Held on 14-16 Nov, the La Dolce Vita Wine and Food Festival is about celebrating the slow-cooked and lovingly nurtured produce of the King Valley, an area that for the past 60 years has been establishing “the Italian spirit”.
From Cheshunt on the high ground down to the 126-year-old Brown Bros establishment at Milawa, the trail is about tasting, dining at leisure or buying to take home regional and rare specialties.
See also: Camperdown Cruise Rockabilly Festival (22-25 Oct).
For the past 63 years and because the Scots are a folk who like to remember and to celebrate their tartan heritage, the first Saturday in December sees Daylesford full of people in kicking kilts. So on 5 Dec, anyone within earshot of the main street during the hour-long march of pipe bands, the band competitions that take place all day in Victoria Park, or the massed band performance that concludes the day, will probably find their eyes pricking.
Organiser Noelene Gration says she always finds it “an incredibly emotional day because, whenever I hear bagpipes, I always cry”.
See also: the Disability Sport and Recreation Festival (Dec).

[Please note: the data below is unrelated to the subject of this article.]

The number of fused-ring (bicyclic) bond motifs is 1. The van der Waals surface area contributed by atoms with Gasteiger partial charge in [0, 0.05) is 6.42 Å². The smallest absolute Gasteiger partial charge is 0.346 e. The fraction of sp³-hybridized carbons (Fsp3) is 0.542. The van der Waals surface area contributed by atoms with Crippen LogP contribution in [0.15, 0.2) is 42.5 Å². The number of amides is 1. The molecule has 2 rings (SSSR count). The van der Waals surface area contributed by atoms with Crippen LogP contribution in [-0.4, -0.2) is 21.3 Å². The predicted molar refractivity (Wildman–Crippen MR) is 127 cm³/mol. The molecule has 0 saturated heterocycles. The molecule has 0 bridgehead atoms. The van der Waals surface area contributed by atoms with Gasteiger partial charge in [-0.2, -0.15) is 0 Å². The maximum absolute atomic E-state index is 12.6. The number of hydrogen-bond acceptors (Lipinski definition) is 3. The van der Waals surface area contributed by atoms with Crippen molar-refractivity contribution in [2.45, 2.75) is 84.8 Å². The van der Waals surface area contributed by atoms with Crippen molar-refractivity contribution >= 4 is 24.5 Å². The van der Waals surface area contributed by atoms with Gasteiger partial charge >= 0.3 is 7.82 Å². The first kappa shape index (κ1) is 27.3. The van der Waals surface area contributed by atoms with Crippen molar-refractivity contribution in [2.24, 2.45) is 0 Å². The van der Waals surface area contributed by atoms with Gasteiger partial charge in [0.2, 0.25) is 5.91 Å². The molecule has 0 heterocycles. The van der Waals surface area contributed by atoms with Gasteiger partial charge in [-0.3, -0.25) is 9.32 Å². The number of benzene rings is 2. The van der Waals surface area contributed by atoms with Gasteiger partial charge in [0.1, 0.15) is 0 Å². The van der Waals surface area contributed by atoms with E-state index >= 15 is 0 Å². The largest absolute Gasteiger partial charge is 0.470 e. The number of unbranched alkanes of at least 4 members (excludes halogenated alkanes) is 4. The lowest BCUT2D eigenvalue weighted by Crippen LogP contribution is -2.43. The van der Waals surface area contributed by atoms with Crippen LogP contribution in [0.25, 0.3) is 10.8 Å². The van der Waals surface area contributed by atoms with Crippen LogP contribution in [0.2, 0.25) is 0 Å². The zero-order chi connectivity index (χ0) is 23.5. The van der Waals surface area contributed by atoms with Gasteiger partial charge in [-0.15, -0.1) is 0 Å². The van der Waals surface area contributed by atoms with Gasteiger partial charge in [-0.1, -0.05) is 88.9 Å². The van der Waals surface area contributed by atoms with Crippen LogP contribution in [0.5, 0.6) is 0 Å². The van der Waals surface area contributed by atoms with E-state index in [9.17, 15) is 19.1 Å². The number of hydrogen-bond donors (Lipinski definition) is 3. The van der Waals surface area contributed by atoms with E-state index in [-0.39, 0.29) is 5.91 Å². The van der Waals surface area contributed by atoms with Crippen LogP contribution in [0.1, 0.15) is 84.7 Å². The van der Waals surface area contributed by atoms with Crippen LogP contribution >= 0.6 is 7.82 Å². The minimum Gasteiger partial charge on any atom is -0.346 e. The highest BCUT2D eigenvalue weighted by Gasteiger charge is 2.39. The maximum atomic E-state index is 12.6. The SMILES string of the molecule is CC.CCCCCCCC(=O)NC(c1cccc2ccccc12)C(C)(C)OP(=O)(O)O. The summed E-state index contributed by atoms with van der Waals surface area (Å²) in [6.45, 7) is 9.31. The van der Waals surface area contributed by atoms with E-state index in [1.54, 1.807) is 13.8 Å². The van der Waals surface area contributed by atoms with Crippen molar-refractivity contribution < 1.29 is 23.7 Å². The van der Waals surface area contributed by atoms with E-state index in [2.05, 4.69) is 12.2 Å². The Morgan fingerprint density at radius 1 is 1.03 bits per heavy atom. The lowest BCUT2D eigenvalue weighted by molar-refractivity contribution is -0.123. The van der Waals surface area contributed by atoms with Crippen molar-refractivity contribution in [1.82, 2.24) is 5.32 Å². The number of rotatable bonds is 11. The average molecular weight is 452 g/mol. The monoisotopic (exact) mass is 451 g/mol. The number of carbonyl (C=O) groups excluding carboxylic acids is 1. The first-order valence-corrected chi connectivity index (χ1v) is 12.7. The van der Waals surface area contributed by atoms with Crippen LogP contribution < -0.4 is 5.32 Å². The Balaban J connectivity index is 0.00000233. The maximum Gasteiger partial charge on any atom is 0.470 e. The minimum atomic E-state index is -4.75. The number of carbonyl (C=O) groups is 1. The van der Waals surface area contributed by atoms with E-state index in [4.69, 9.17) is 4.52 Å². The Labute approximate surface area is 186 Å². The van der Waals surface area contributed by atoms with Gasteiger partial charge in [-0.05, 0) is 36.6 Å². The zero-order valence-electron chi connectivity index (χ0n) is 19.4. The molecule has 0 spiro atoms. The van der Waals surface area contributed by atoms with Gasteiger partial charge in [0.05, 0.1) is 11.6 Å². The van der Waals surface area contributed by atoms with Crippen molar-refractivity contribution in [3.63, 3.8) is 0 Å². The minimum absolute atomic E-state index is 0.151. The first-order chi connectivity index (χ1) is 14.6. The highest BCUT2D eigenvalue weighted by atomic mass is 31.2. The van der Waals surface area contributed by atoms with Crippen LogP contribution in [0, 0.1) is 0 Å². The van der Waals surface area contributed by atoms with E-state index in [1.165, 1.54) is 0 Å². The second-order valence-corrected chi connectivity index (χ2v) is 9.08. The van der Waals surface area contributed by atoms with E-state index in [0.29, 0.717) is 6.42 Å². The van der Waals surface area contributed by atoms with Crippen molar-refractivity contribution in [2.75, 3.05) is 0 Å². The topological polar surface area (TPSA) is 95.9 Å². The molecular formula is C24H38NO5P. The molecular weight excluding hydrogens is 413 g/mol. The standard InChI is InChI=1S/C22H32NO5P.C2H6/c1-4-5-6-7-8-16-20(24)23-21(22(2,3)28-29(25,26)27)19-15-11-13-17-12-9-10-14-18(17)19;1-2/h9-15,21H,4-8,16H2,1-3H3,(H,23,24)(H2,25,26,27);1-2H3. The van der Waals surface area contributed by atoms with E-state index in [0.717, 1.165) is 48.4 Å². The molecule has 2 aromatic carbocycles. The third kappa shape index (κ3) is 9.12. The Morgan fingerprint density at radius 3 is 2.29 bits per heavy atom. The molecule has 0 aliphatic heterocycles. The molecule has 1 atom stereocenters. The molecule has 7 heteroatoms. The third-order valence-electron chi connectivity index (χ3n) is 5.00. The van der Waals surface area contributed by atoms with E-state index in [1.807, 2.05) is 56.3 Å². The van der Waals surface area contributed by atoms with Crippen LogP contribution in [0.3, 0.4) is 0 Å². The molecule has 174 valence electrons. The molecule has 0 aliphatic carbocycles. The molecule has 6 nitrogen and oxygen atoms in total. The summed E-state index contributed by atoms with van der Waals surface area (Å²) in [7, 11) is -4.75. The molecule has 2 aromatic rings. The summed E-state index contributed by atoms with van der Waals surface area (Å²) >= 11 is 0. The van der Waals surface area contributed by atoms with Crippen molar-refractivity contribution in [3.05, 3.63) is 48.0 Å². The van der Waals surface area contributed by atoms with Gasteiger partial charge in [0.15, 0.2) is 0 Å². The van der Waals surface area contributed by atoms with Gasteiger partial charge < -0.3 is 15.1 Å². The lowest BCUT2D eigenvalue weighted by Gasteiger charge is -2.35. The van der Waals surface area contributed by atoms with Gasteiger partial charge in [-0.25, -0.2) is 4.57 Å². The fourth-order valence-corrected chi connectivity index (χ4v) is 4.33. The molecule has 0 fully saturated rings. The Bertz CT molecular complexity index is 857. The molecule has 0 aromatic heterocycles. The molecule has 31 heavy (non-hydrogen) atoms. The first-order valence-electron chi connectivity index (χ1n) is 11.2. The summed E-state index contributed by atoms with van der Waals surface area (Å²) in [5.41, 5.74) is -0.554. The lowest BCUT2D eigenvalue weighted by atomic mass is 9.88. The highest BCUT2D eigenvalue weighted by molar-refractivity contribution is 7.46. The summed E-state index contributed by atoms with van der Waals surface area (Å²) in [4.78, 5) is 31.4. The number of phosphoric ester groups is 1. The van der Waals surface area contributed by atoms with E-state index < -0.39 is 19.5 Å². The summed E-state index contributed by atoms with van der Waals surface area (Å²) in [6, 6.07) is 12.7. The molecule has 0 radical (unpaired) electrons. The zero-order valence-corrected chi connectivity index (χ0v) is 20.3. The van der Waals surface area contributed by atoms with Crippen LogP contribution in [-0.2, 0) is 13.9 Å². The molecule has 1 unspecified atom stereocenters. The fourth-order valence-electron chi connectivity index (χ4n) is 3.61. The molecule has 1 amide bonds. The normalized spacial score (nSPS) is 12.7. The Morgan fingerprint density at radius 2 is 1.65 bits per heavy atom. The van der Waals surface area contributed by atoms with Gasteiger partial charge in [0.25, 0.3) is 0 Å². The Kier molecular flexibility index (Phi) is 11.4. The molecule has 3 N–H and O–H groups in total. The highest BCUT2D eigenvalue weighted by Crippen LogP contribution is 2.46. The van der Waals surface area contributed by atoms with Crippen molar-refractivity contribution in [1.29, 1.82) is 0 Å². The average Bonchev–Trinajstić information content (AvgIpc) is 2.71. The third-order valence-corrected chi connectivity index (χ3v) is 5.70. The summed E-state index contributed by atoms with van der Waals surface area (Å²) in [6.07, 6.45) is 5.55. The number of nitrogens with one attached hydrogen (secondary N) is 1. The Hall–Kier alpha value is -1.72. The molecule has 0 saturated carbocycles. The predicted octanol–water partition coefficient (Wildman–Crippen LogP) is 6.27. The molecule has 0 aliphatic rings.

Notching up its 68th year in 2015, Port Fairy’s five-week long high-holiday happening, the Moyneyana Festival, must rank as the granddaddy of all community fiestas. It certainly tags itself as “one of the longest running festivals in Australia”.
Originally begun to raise money for a local hospital, the event that kicks off on Christmas Eve and runs through until Australia Day is now funded by the local council. Event committee member Henry Toller-Bond says it’s about staging continuous entertainments for people staying in or visiting the seaside hamlet every day and night of the holiday season.
One of the cherished highlights is the float and street parade on New Year’s Eve, which Henry says “is hugely entertaining in itself”.
See also: the Mountain Cattlemen’s Festival, Mitta Mitta (early Jan); the Portarlington Mussel Festival (9 Jan).
For more events, check out RoyalAuto’s Events page. See also Music festivals in Victoria.